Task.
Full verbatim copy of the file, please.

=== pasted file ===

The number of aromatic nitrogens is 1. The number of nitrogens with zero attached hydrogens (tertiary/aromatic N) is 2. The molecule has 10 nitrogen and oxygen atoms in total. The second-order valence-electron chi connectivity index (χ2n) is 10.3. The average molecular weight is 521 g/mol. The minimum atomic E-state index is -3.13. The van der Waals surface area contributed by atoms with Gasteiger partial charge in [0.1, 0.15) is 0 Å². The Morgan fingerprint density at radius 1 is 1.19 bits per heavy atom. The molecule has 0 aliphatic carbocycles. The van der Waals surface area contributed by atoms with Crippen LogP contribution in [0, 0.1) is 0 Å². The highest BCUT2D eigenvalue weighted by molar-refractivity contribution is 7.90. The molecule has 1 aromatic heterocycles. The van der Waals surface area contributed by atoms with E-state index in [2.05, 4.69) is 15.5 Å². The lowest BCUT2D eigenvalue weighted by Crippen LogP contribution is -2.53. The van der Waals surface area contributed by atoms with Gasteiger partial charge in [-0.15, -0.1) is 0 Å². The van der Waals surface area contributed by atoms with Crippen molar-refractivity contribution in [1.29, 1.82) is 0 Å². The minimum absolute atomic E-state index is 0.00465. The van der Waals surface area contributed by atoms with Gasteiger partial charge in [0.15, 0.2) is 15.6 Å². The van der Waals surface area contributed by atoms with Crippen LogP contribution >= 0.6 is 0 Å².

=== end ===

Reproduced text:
The number of aromatic nitrogens is 1. The number of nitrogens with zero attached hydrogens (tertiary/aromatic N) is 2. The molecule has 10 nitrogen and oxygen atoms in total. The second-order valence-electron chi connectivity index (χ2n) is 10.3. The average molecular weight is 521 g/mol. The minimum atomic E-state index is -3.13. The van der Waals surface area contributed by atoms with Gasteiger partial charge in [0.1, 0.15) is 0 Å². The Morgan fingerprint density at radius 1 is 1.19 bits per heavy atom. The molecule has 0 aliphatic carbocycles. The van der Waals surface area contributed by atoms with Crippen LogP contribution in [0, 0.1) is 0 Å². The highest BCUT2D eigenvalue weighted by molar-refractivity contribution is 7.90. The molecule has 1 aromatic heterocycles. The van der Waals surface area contributed by atoms with E-state index in [2.05, 4.69) is 15.5 Å². The lowest BCUT2D eigenvalue weighted by Crippen LogP contribution is -2.53. The van der Waals surface area contributed by atoms with Gasteiger partial charge in [-0.15, -0.1) is 0 Å². The van der Waals surface area contributed by atoms with Crippen molar-refractivity contribution in [1.29, 1.82) is 0 Å². The minimum absolute atomic E-state index is 0.00465. The van der Waals surface area contributed by atoms with Gasteiger partial charge in [0.15, 0.2) is 15.6 Å². The van der Waals surface area contributed by atoms with Crippen LogP contribution >= 0.6 is 0 Å².